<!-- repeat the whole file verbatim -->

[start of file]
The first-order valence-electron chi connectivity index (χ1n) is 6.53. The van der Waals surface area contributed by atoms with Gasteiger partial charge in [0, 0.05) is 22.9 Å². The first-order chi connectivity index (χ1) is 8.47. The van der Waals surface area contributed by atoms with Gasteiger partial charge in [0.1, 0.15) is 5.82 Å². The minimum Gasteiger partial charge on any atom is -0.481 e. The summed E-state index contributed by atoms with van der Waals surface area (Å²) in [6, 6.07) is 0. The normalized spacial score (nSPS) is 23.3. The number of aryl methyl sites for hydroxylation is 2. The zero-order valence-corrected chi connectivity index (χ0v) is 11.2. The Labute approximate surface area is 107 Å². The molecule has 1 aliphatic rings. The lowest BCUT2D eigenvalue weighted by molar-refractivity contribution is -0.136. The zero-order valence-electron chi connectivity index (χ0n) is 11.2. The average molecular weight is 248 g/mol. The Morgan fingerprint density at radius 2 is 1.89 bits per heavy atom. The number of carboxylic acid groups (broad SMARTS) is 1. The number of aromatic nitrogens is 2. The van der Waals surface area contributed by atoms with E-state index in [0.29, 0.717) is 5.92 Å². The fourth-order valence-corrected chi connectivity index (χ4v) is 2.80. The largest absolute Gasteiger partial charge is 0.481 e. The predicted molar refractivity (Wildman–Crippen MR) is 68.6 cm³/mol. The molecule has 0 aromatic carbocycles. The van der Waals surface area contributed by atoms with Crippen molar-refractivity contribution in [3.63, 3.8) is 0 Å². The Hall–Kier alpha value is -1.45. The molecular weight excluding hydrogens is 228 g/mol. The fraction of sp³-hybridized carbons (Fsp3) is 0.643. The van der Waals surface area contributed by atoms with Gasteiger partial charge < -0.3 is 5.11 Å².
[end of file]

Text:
The first-order valence-electron chi connectivity index (χ1n) is 6.53. The van der Waals surface area contributed by atoms with Gasteiger partial charge in [0, 0.05) is 22.9 Å². The first-order chi connectivity index (χ1) is 8.47. The van der Waals surface area contributed by atoms with Gasteiger partial charge in [0.1, 0.15) is 5.82 Å². The minimum Gasteiger partial charge on any atom is -0.481 e. The summed E-state index contributed by atoms with van der Waals surface area (Å²) in [6, 6.07) is 0. The normalized spacial score (nSPS) is 23.3. The number of aryl methyl sites for hydroxylation is 2. The zero-order valence-corrected chi connectivity index (χ0v) is 11.2. The Labute approximate surface area is 107 Å². The molecule has 1 aliphatic rings. The lowest BCUT2D eigenvalue weighted by molar-refractivity contribution is -0.136. The zero-order valence-electron chi connectivity index (χ0n) is 11.2. The average molecular weight is 248 g/mol. The Morgan fingerprint density at radius 2 is 1.89 bits per heavy atom. The number of carboxylic acid groups (broad SMARTS) is 1. The number of aromatic nitrogens is 2. The van der Waals surface area contributed by atoms with E-state index in [0.29, 0.717) is 5.92 Å². The fourth-order valence-corrected chi connectivity index (χ4v) is 2.80. The largest absolute Gasteiger partial charge is 0.481 e. The predicted molar refractivity (Wildman–Crippen MR) is 68.6 cm³/mol. The molecule has 0 aromatic carbocycles. The van der Waals surface area contributed by atoms with Crippen molar-refractivity contribution in [3.63, 3.8) is 0 Å². The Hall–Kier alpha value is -1.45. The molecular weight excluding hydrogens is 228 g/mol. The fraction of sp³-hybridized carbons (Fsp3) is 0.643. The van der Waals surface area contributed by atoms with Gasteiger partial charge < -0.3 is 5.11 Å².